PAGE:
Family members can offer help and support as you manage the side effects of chemotherapy. But chemotherapy can put a strain on loved ones too, especially caregivers, spouses, and children.
Here’s what you need to know to help your family and friends prepare.
We all know cancer isn’t contagious. During your treatment, you can and should enjoy the support and company of family and friends. But there will also be days when you won’t feel well enough for company and should take the time to rest and restore your energy.
Family members and friends will want to help, but they may not know exactly how. Think in advance about ways your family or others could make things easier for you.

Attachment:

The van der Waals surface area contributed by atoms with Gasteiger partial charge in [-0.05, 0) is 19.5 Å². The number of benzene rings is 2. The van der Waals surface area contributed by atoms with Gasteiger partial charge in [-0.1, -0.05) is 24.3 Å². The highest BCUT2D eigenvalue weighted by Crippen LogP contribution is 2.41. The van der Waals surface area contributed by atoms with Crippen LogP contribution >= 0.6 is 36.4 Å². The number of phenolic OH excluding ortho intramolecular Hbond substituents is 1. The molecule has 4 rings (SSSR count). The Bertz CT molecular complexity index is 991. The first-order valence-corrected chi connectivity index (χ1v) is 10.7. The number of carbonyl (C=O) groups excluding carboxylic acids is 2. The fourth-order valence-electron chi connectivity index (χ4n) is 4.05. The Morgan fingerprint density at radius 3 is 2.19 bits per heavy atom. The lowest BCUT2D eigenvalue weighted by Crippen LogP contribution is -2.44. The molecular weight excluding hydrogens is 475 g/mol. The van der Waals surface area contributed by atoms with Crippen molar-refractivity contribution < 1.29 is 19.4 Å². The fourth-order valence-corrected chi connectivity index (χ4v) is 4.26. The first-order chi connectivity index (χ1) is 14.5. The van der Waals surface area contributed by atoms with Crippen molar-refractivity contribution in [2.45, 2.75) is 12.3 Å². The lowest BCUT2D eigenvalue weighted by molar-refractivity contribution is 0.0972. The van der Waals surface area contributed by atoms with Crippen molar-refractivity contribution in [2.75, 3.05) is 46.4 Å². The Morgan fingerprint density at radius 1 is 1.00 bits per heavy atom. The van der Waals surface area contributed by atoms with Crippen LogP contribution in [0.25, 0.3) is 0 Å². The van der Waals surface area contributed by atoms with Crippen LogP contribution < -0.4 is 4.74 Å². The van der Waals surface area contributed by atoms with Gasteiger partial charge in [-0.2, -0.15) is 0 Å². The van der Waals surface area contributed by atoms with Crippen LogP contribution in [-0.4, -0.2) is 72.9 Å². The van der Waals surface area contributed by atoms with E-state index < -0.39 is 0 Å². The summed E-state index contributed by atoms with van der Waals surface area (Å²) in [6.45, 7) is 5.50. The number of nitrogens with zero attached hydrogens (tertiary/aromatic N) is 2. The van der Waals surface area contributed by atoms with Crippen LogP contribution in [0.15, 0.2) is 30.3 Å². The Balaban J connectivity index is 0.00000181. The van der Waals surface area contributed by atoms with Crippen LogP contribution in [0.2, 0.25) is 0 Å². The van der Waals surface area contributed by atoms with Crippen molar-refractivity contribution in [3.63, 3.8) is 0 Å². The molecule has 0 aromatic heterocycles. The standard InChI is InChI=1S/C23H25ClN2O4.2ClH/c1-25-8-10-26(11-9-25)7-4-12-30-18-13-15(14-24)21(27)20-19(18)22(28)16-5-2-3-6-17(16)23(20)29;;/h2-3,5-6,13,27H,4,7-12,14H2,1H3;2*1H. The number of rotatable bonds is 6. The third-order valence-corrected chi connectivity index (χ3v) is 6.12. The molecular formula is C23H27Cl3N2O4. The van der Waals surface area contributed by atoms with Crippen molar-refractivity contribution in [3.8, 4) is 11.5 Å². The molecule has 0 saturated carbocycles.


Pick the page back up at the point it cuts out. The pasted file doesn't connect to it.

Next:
Perhaps you’d like help in preparing simple and healthy meals. Or maybe you’d like someone to come to your appointments with you or simply provide transportation to your treatment center. Whatever it is, don’t be afraid to ask.
Chemotherapy leaves you more vulnerable to infection. It’s a good idea for family members to take extra precautions to avoid getting sick and affecting your health.
Wash your hands frequently with soap and water, keep hand sanitizer available, and have guests remove their shoes before entering your home. Keep household surfaces clean, and take caution in food preparation and cooking.
If a family member does become ill, avoid close contact until they get better.
Few drugs will require you to avoid contact with family or other people. However, there are some steps you can take to help family and pets avoid chemotherapy exposure.